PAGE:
by Yassin Aref
Publication date: March 10, 2008
544 pages, paperback, photographs and photo insert
First edition of 750 copies, printed by The Troy Book Makers
After production expenses, all proceeds from sales will go to the Aref Children’s Fund, to benefit the author’s four children.
Where to purchase Son of Mountains after March 10, 2008:
or order online at http://www.bhny.com
Market Block Books, Third and River
or order online at http://www.marketblockbooks.com
or order online at http://www.thebookloft.com
Open Door Bookstore,
(in-store sales only)
Order online through The Troy Book Makers at
Order online through Amazon.com Shops: http://www.amazon.com/shops/sandave3
Search on “Son of Mountains”
“One day I was talking with one of the peshmerga commanders…who…quoted Napoleon Bonaparte, saying that ‘I am not afraid of 100 men with guns, but I am afraid of one man armed with a pen.’ Since then, I have always looked at my pen as my weapon. I consider myself a peshmerga, but I fight my battles with a pen.”
––from Chapter 4, A Student in the City
Sometimes they put innocent men in prison. Yassin Aref is one of those men.
Son of Mountains tells a story in prose and poetry that is much more
than just Yassin’s side of his arrest, conviction, and imprisonment. It’s the story
of a UN refugee who sought peace and freedom for himself and his family in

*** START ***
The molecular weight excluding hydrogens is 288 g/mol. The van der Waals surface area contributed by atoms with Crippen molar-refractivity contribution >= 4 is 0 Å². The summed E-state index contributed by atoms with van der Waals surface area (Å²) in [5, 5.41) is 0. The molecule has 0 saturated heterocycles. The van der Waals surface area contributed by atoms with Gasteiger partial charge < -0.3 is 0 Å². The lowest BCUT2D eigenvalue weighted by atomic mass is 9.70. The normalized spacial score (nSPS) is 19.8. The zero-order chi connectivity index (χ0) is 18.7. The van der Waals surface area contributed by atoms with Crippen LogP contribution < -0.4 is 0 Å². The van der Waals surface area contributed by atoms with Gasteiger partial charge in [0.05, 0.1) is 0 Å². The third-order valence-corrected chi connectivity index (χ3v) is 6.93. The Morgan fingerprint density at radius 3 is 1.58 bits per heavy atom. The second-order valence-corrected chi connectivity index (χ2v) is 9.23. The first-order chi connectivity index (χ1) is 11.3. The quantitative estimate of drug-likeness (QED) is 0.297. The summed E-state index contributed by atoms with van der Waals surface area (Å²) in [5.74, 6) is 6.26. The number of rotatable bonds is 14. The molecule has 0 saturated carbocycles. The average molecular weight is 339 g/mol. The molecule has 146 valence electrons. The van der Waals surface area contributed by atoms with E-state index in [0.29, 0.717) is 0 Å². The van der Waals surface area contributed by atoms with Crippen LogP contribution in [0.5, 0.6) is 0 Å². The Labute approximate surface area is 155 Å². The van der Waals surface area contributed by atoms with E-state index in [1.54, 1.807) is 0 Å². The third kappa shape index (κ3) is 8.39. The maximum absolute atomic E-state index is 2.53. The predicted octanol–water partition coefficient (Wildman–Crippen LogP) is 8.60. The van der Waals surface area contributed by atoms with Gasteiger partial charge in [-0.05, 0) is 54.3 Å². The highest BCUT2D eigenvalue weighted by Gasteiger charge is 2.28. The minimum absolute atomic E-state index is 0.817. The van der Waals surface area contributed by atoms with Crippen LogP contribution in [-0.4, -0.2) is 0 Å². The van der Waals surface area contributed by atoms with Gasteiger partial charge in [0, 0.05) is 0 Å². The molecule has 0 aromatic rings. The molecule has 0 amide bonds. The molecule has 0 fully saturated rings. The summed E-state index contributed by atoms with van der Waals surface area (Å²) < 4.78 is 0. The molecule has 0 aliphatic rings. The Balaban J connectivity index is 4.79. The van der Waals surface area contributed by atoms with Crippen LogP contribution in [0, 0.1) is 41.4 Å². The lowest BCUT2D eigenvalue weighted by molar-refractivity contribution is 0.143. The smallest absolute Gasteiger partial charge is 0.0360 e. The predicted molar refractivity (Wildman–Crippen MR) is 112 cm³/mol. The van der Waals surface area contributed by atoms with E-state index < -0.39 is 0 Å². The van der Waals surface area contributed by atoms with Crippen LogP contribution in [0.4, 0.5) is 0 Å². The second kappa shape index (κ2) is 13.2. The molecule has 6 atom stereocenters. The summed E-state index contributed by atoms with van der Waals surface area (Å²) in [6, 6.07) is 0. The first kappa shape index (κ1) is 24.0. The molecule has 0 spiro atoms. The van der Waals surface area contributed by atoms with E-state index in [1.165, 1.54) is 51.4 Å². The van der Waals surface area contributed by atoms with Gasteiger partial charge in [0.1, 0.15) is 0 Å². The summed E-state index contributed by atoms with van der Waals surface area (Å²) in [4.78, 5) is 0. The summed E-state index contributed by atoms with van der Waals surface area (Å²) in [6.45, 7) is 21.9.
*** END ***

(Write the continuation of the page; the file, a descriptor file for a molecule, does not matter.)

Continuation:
Yassin wrote Son of Mountains in five months at the
Rensselaer County Jail in
Yassin was born to illiterate farming parents in 1970 in Hashazini, a village in the mountains of Iraqi Kurdistan. However, his was a famous family; his grandfather and uncle had been Muslim imams (religious leaders) loved and respected by thousands. As a teenager, he sympathized with the Kurdish peshmerga (freedom fighters) and risked his life opposing the dictator’s genocide against the Kurds.
1995, Yassin married and made the wrenching decision to leave his beloved
of Mountains is divided
into five parts, each subdivided by chapters and stories. The book runs
chronologically, beginning in Iraqi Kurdistan with stories of Yassin’s family,
childhood, young adulthood, and marriage, all set against the backdrop of the
oppression of Saddam Hussein’s regime. Yassin describes surviving the Anfal
operation (the Kurdish genocide) in 1988–1989; fleeing with other Kurds to
The story then moves to Syria, where Yassin and his family spent four years in exile (for two excerpts from Part 2, Syria, click here); to America and Albany, where, after 9/11, “the walls could see and hear” (for two excerpts from Part 3, America, click here); to the Rensselaer County Jail, where Yassin lived for eighteen months from 2004 to 2006 and wrote stories about his experiences and his fellow inmates; to “Beyond the Walls,” a short compilation on such topics as the teachings of Islam, human rights, Martin Luther King, social justice, the tragedy of Iraq, the dream of Kurdish independence, and the rule of law in America. For an excerpt from Part 4, The Walls, click here.
The book concludes with an
outspoken essay by volunteer lawyer Stephen Downs that details how the
government’s case against Yassin was not a sting but a frame-up, with lives,
families, and Constitutional rights sacrificed to
By the end of this extraordinary memoir, filled with the peaceful, practical morality of Islam as well as Yassin’s lively humor, the reader will understand why he is no terrorist, and how grave an injustice has been done.